Avoid the pain and reap the gain
As you progress through the program, you may feel like you can handle more walking or running than the day's schedule recommends. I encourage you to take it easy. This program is designed to help an inactive person complete a 3.1-mile run in two months. Even though it may seem too easy in the beginning, you run the risk of injury if you increase the distance, time, or intensity too quickly. If you develop too many aches and pains, you're much more likely to quit and fall back into your old rut.
If you feel sore, especially the day after training, stretch out and try to complete the next workout. Many times what starts as soreness will end in relief and refreshment if you push through and continue training. If you've put on a few pounds in recent years, expect your body to tell you. Your musculoskeletal system was designed to handle the weight you were at 18, not the 30 extra pounds you may be carrying today.
Aching joints and muscles are signs that you're getting stronger. This beginner's program will minimize the soreness you'll experience, but don't be alarmed if you feel tight after some of the longer sessions. Of course, if you ever experience dizziness, lightheadedness, sharp pains, or nausea during a workout, stop and seek medical attention.
A few minutes each week
This program is designed for you to exercise 20 to 35 minutes per session three times a week. Ideally you should exercise every other day to allow your body to recover and become stronger. Avoid performing all three workouts consecutively.
If you can, exercise in the morning before work. Studies show that people morning exercisers are more consistent with their workouts and sustain physical activity longer than people who exercise in the evenings. As veterinarians, our days are too hectic and unpredictable to allow us to consistently train in the evenings. I have a saying: "What matters most gets done first."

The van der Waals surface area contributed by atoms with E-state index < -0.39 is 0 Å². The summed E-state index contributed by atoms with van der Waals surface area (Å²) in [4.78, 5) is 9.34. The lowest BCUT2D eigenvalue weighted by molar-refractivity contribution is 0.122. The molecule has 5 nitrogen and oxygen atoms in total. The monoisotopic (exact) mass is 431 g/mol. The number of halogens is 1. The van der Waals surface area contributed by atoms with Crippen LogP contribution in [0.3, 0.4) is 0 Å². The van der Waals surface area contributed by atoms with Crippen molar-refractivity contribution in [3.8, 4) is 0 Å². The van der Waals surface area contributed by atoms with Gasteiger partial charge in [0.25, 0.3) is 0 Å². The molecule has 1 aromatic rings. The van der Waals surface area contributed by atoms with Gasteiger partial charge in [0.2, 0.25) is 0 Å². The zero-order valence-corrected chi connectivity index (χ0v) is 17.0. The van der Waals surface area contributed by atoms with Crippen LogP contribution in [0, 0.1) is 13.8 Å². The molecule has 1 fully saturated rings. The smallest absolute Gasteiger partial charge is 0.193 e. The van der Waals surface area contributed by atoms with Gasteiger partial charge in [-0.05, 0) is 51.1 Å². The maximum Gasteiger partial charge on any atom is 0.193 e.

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Public accountability is one of the most powerful motivational tools you can employ. Pick a race in the next two the three months, register, and pay today, and post the race date and flyer on your employee bulletin board or in a highly visible area in your clinic. Tell as many people as you know about the race. I want people at your church or your children's school asking you how your training is going. I want your staff to remind you to run tomorrow morning and put down that doughnut. In short, I want the world to know your goals. If you have other people holding you accountable, you'll succeed.
There are two ways to measure your training sessions: distance or time. As a personal trainer and amateur athlete who also happens to be a busy husband, father, and veterinarian, I use time. That way I know how long my physical activity sessions will be. If I train by distance, one day I might do an eight-mile run in 45 minutes and another day it would take me an hour. While there's no right or wrong way to train, I recommend that beginners focus on time training.
These workouts are great to do on a treadmill. I do about 75 percent of my Ironman triathlon and marathon training indoors. Set the incline at 1 percent throughout the entire session to more closely mimic the terrain and wind resistance of the outdoors. At the end of eight weeks, you'll be more than capable of completing a 5K race.